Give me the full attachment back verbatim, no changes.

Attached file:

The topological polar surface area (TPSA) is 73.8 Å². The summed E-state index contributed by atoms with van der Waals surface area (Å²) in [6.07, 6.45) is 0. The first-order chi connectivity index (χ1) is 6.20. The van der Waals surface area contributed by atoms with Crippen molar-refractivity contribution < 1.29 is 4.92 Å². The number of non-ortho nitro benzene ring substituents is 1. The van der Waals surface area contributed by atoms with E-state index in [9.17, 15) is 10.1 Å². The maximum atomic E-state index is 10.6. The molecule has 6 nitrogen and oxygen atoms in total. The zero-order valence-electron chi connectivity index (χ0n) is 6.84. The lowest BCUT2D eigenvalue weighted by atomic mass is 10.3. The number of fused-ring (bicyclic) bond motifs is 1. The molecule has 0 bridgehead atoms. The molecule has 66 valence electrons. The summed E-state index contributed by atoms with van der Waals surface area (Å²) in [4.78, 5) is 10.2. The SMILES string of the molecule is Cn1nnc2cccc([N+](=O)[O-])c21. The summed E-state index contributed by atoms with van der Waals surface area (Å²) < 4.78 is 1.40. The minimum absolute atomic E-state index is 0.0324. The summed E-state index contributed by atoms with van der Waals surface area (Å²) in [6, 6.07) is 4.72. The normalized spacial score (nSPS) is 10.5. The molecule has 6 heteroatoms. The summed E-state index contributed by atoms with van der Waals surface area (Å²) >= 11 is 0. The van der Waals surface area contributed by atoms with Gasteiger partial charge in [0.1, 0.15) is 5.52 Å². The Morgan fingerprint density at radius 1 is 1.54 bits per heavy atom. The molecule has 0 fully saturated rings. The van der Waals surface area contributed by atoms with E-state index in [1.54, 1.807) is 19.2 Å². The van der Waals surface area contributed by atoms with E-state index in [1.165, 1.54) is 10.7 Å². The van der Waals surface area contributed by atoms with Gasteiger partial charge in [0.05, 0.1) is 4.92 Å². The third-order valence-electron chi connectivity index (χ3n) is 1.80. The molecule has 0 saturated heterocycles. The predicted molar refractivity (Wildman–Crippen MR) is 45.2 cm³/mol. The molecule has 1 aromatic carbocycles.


The topological polar surface area (TPSA) is 73.8 Å². The summed E-state index contributed by atoms with van der Waals surface area (Å²) in [6.07, 6.45) is 0. The first-order chi connectivity index (χ1) is 6.20. The van der Waals surface area contributed by atoms with Crippen molar-refractivity contribution < 1.29 is 4.92 Å². The number of non-ortho nitro benzene ring substituents is 1. The van der Waals surface area contributed by atoms with E-state index in [9.17, 15) is 10.1 Å². The maximum atomic E-state index is 10.6. The molecule has 6 nitrogen and oxygen atoms in total. The zero-order valence-electron chi connectivity index (χ0n) is 6.84. The lowest BCUT2D eigenvalue weighted by atomic mass is 10.3. The number of fused-ring (bicyclic) bond motifs is 1. The molecule has 0 bridgehead atoms. The molecule has 66 valence electrons. The summed E-state index contributed by atoms with van der Waals surface area (Å²) in [4.78, 5) is 10.2. The SMILES string of the molecule is Cn1nnc2cccc([N+](=O)[O-])c21. The summed E-state index contributed by atoms with van der Waals surface area (Å²) < 4.78 is 1.40. The minimum absolute atomic E-state index is 0.0324. The summed E-state index contributed by atoms with van der Waals surface area (Å²) in [6, 6.07) is 4.72. The normalized spacial score (nSPS) is 10.5. The molecule has 6 heteroatoms. The summed E-state index contributed by atoms with van der Waals surface area (Å²) >= 11 is 0. The van der Waals surface area contributed by atoms with Gasteiger partial charge in [0.1, 0.15) is 5.52 Å². The Morgan fingerprint density at radius 1 is 1.54 bits per heavy atom. The molecule has 0 fully saturated rings. The van der Waals surface area contributed by atoms with E-state index in [1.54, 1.807) is 19.2 Å². The van der Waals surface area contributed by atoms with E-state index in [1.165, 1.54) is 10.7 Å². The van der Waals surface area contributed by atoms with Gasteiger partial charge in [0.05, 0.1) is 4.92 Å². The third-order valence-electron chi connectivity index (χ3n) is 1.80. The molecule has 0 saturated heterocycles. The predicted molar refractivity (Wildman–Crippen MR) is 45.2 cm³/mol. The molecule has 1 aromatic carbocycles.